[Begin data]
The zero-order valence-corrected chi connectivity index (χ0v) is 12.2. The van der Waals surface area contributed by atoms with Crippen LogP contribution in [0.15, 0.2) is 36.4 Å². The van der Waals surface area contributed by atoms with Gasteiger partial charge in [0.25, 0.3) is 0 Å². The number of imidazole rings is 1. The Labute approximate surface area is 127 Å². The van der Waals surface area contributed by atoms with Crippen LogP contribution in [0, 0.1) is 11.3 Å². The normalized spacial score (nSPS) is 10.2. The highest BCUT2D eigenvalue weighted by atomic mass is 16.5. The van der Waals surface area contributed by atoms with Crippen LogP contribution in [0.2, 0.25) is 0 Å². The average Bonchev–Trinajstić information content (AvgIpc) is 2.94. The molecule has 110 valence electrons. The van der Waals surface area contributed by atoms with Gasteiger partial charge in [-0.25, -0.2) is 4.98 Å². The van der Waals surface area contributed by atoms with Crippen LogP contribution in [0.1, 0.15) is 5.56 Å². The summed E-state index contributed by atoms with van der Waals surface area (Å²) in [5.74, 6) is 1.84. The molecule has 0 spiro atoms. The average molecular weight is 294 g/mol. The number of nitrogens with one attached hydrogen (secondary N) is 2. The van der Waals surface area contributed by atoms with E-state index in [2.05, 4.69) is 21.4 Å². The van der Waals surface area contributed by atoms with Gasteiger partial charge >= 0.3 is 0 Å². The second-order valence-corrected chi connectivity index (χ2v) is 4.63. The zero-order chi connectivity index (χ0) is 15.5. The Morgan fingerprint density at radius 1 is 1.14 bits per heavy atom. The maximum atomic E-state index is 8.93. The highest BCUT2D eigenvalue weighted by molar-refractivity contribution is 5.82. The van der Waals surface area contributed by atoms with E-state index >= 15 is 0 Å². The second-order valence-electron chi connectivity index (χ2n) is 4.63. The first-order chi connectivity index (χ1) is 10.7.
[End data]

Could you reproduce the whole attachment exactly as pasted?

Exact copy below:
The zero-order valence-corrected chi connectivity index (χ0v) is 12.2. The van der Waals surface area contributed by atoms with Crippen LogP contribution in [0.15, 0.2) is 36.4 Å². The van der Waals surface area contributed by atoms with Gasteiger partial charge in [0.25, 0.3) is 0 Å². The number of imidazole rings is 1. The Labute approximate surface area is 127 Å². The van der Waals surface area contributed by atoms with Crippen LogP contribution in [0, 0.1) is 11.3 Å². The normalized spacial score (nSPS) is 10.2. The highest BCUT2D eigenvalue weighted by atomic mass is 16.5. The van der Waals surface area contributed by atoms with Crippen LogP contribution in [0.2, 0.25) is 0 Å². The average Bonchev–Trinajstić information content (AvgIpc) is 2.94. The molecule has 110 valence electrons. The van der Waals surface area contributed by atoms with Gasteiger partial charge in [-0.25, -0.2) is 4.98 Å². The van der Waals surface area contributed by atoms with Crippen LogP contribution in [0.1, 0.15) is 5.56 Å². The summed E-state index contributed by atoms with van der Waals surface area (Å²) in [5.74, 6) is 1.84. The molecule has 0 spiro atoms. The average molecular weight is 294 g/mol. The number of nitrogens with one attached hydrogen (secondary N) is 2. The van der Waals surface area contributed by atoms with E-state index in [2.05, 4.69) is 21.4 Å². The van der Waals surface area contributed by atoms with Gasteiger partial charge >= 0.3 is 0 Å². The second-order valence-corrected chi connectivity index (χ2v) is 4.63. The zero-order chi connectivity index (χ0) is 15.5. The Morgan fingerprint density at radius 1 is 1.14 bits per heavy atom. The maximum atomic E-state index is 8.93. The highest BCUT2D eigenvalue weighted by molar-refractivity contribution is 5.82. The van der Waals surface area contributed by atoms with E-state index >= 15 is 0 Å². The second-order valence-electron chi connectivity index (χ2n) is 4.63. The first-order chi connectivity index (χ1) is 10.7.